It was the World Series of public speaking, the Olympics of oratory, the final bout for the heavyweight title of "World Champion of Public Speaking." Who would win? Recently, a crowd of 1,600 Toastmasters from around the world gathered in Toronto, Canada, to cheer for their favorite speaker at the Toastmasters International Speech Contest.
Lance Miller, a 3-year veteran Toastmaster from Glendale, California, emerged victorious and claimed the title of 2005 World Champion of Public Speaking. His speech, "The Ultimate Question," dealt with the importance of validating others with sincere compliments, repeatedly using the phrase "cha-chink" to drive home the notion of validation. Miller is a veteran contestant in local Toastmasters speech contests but this was his first time competing as a finalist in the World Championship. "Competing pushes you outside your comfort zone," he says. "You get to feel uncomfortable in many different speaking situations."
Miller is president of The Way to Happiness Foundation in Glendale and former vice president of the International Foundation for Human Rights and Tolerance. Winning the speech contest was the step he needed to reach his goal of becoming a professional public speaker.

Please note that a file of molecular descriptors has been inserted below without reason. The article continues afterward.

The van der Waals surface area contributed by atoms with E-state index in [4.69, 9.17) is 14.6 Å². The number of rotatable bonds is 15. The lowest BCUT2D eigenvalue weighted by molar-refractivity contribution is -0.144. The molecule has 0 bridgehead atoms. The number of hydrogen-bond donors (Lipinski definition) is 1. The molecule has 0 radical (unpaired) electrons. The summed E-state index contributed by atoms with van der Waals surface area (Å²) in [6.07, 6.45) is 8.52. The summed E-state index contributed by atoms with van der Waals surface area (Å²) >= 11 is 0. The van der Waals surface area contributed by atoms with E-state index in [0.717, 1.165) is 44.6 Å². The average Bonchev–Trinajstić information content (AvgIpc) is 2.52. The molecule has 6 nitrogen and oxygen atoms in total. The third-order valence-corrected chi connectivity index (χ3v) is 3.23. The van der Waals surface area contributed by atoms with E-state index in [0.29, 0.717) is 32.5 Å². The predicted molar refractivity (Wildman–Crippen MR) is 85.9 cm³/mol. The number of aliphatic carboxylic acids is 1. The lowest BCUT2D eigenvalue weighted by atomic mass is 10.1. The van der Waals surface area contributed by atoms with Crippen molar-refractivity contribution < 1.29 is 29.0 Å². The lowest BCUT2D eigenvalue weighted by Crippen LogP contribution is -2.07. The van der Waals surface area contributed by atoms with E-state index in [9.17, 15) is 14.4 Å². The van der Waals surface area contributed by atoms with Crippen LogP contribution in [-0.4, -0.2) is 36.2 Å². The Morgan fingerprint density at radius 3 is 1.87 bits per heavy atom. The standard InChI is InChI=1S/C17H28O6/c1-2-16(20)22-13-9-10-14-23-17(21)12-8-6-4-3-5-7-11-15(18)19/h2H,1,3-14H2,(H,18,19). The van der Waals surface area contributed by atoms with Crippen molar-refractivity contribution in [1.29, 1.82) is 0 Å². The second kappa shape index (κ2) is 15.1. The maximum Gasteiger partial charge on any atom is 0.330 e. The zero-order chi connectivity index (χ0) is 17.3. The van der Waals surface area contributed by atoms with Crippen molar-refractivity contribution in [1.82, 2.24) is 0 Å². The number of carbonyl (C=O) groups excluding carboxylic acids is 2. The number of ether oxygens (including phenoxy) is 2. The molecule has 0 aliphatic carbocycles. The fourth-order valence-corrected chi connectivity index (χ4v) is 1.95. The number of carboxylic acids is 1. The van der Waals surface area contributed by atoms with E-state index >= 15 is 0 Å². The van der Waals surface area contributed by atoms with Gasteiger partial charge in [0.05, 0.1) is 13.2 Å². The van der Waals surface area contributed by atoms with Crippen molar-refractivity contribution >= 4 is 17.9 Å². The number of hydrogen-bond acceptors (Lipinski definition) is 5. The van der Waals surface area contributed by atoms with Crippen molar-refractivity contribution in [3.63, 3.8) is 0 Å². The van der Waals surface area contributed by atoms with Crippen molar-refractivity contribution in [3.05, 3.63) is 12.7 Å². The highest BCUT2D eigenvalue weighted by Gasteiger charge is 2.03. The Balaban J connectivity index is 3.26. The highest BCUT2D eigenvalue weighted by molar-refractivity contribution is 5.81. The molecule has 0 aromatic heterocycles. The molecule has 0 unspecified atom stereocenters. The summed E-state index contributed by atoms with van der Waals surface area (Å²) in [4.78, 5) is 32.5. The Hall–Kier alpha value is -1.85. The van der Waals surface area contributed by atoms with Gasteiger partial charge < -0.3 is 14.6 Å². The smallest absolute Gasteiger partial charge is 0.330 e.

The speech contest culminated Toastmasters International's four-day annual convention, held August 24-27, 2005, at the Westin Harbour Castle in Toronto, Canada. A panel of 20 Toastmasters judges evaluated 10 contestants from different parts of the world, all of whom had advanced to the finals following a year-long process of elimination, using club, area, district and regional speech competitions. Criteria used in judging included speech content, organization, voice quality and gestures.
Second- and third- place winners in the World Championship of Public Speaking were Angela Louie of New Westminster, British Columbia, Canada, and Erick Rainey of Edinburgh, Scotland.
Toastmasters International is a nonprofit educational organization that teaches public speaking and leadership skills through a worldwide network of clubs. The organization currently has 211,000 members in 10,500 clubs in 90 countries. Since its founding 81 years ago in October 1924, the organization has helped more than four million men and women give presentations with poise and confidence. For information about local Toastmasters clubs, please visit www.toastmasters.org.
SOURCE: Toastmasters International
CONTACT: Suzanne Frey of Toastmasters International, +1-949-858-8255,
Web site: http://www.toastmasters.org/